The plot begins with the puppy Simba being introduced to the animals. Then, after some small challenges, the lion grieves over the loss of his father. Then he initially refuses the call to rule as he is afraid of the challenges. 

After many adventures and reflection, Simba finds allies and mentors and resolves to accept his calling. First, however, she will need to face the challenge of the "final battle" with her uncle, Scar. After combat, he manages to resolve the issue and becomes the “hero” of the community.

What are the stages of the hero's journey?

In addition to the 3 pillars described above, there is a process for the story to be entirely understood, called the "stages of the hero's journey." However, it is necessary to point out that they are not always followed by the letter, but it is important to know them to adapt your strategy.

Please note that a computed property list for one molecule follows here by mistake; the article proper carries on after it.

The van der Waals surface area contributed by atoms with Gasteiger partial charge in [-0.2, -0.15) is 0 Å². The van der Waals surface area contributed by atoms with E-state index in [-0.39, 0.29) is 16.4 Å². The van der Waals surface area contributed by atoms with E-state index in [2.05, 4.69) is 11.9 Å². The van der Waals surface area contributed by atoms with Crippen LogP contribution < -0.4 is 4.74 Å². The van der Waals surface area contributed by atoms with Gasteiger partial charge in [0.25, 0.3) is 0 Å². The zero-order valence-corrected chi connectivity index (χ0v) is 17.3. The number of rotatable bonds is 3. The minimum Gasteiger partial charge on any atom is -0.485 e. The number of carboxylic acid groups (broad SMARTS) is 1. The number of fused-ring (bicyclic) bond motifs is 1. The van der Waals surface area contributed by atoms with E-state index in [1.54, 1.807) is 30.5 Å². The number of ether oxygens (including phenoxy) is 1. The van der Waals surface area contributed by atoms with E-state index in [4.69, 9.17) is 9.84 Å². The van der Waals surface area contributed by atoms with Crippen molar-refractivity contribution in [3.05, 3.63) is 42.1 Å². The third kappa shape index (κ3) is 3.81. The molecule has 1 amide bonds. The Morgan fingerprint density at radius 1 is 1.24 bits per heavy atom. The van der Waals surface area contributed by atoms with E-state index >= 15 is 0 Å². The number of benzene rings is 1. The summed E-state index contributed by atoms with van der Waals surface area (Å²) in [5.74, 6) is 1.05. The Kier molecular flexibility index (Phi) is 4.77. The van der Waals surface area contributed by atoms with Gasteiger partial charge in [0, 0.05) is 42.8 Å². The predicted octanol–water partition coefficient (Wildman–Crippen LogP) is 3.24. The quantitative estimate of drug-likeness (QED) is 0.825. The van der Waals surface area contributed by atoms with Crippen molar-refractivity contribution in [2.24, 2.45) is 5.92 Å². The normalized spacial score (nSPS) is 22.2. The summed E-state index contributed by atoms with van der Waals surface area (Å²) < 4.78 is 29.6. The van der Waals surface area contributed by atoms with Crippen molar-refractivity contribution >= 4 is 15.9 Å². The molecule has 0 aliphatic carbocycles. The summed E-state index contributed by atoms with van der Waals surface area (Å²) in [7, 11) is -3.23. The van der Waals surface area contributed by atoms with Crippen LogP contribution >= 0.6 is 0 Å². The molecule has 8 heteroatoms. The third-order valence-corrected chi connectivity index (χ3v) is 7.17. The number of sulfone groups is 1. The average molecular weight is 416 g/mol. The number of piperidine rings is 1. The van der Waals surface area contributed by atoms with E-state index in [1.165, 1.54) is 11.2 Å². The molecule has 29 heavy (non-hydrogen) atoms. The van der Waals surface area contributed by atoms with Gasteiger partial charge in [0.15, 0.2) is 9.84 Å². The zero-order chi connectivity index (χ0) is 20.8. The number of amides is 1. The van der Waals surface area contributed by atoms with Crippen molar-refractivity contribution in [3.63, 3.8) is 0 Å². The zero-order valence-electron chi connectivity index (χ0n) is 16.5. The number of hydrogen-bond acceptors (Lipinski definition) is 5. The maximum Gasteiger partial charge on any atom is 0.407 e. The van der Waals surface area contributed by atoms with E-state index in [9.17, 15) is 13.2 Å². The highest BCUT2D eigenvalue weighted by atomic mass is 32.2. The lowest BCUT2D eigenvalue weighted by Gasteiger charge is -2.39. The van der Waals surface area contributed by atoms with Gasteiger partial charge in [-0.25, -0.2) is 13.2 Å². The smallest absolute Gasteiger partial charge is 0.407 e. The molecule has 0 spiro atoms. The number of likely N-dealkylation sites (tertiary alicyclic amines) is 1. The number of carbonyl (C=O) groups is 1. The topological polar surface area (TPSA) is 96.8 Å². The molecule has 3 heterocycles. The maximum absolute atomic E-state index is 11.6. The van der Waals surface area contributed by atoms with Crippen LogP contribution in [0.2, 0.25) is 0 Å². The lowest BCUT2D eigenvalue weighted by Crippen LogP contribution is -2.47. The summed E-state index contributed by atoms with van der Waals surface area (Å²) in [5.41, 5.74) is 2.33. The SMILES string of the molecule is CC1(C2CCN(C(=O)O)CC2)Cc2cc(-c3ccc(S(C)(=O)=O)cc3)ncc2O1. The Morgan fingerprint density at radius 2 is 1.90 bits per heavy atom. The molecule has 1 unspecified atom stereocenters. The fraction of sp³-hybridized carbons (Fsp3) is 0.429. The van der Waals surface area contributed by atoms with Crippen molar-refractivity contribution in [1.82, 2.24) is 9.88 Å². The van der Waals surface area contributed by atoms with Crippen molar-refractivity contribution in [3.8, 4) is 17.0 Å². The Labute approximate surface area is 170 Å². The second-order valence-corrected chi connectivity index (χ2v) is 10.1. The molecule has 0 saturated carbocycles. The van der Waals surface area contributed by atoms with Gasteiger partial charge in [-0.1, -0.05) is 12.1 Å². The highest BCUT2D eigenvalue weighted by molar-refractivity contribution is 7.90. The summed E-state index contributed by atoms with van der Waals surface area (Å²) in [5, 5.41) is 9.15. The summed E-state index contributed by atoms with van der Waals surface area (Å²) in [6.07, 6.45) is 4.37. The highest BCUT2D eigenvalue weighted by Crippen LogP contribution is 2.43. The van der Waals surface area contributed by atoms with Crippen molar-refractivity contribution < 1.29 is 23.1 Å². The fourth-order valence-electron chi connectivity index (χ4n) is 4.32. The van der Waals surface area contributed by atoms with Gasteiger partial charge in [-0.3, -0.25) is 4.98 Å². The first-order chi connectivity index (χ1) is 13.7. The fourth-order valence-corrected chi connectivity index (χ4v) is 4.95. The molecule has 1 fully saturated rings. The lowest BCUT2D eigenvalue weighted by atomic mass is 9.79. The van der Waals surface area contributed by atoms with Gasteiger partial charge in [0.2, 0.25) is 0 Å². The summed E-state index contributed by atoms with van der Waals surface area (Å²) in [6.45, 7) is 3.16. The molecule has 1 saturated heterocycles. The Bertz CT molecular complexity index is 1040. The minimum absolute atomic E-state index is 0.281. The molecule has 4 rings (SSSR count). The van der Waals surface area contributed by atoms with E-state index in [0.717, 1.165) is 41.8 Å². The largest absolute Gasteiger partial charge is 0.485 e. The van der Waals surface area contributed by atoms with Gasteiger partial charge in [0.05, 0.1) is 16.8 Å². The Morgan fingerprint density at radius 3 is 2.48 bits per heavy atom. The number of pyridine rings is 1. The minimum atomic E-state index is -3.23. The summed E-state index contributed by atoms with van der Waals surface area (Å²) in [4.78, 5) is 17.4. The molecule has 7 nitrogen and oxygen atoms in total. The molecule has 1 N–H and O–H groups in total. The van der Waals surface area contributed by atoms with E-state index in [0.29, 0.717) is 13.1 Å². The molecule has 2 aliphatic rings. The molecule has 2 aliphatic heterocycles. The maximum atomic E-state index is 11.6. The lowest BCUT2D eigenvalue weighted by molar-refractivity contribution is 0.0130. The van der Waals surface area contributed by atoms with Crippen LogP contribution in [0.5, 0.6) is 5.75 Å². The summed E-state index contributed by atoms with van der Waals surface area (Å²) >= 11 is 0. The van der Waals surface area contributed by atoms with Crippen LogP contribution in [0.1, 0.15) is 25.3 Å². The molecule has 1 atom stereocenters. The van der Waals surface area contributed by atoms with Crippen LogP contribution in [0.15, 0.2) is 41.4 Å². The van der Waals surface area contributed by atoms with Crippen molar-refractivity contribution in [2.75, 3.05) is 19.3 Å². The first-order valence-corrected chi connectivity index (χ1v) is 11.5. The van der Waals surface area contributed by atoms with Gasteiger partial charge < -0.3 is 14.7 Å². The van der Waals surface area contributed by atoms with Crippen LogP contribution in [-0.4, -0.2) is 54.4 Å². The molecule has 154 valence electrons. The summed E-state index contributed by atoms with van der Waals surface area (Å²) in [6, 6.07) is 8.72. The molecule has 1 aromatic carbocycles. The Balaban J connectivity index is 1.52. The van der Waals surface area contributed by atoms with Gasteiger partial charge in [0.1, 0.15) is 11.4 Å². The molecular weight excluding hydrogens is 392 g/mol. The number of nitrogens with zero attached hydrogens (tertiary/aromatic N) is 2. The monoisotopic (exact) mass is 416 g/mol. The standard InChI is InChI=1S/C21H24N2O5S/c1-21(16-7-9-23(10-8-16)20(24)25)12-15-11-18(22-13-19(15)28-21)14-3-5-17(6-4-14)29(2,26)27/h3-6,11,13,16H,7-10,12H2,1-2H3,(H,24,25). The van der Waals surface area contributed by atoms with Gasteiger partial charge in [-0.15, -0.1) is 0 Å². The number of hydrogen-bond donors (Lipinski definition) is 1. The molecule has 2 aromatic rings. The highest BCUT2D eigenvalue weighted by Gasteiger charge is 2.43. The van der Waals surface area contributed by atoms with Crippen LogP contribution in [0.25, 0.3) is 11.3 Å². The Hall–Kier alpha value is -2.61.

Check out what they are below:

  • Common world – Presentation of the hero and the community in which he lives. At this point, the main character's characteristics and personality are valued.
  • Call – Identification of the challenge that influences the hero to leave his comfort zone to fulfill his mission.
  • Refusal – The main character initially refuses the challenge, usually because he is afraid or unable to fulfill it.
  • Mentorship – Here, the hero finds a mentor who transmits knowledge and wisdom, motivating him to face the mission.
  • First Challenge – At this moment, the main character goes into the ordinary world and faces the first challenge.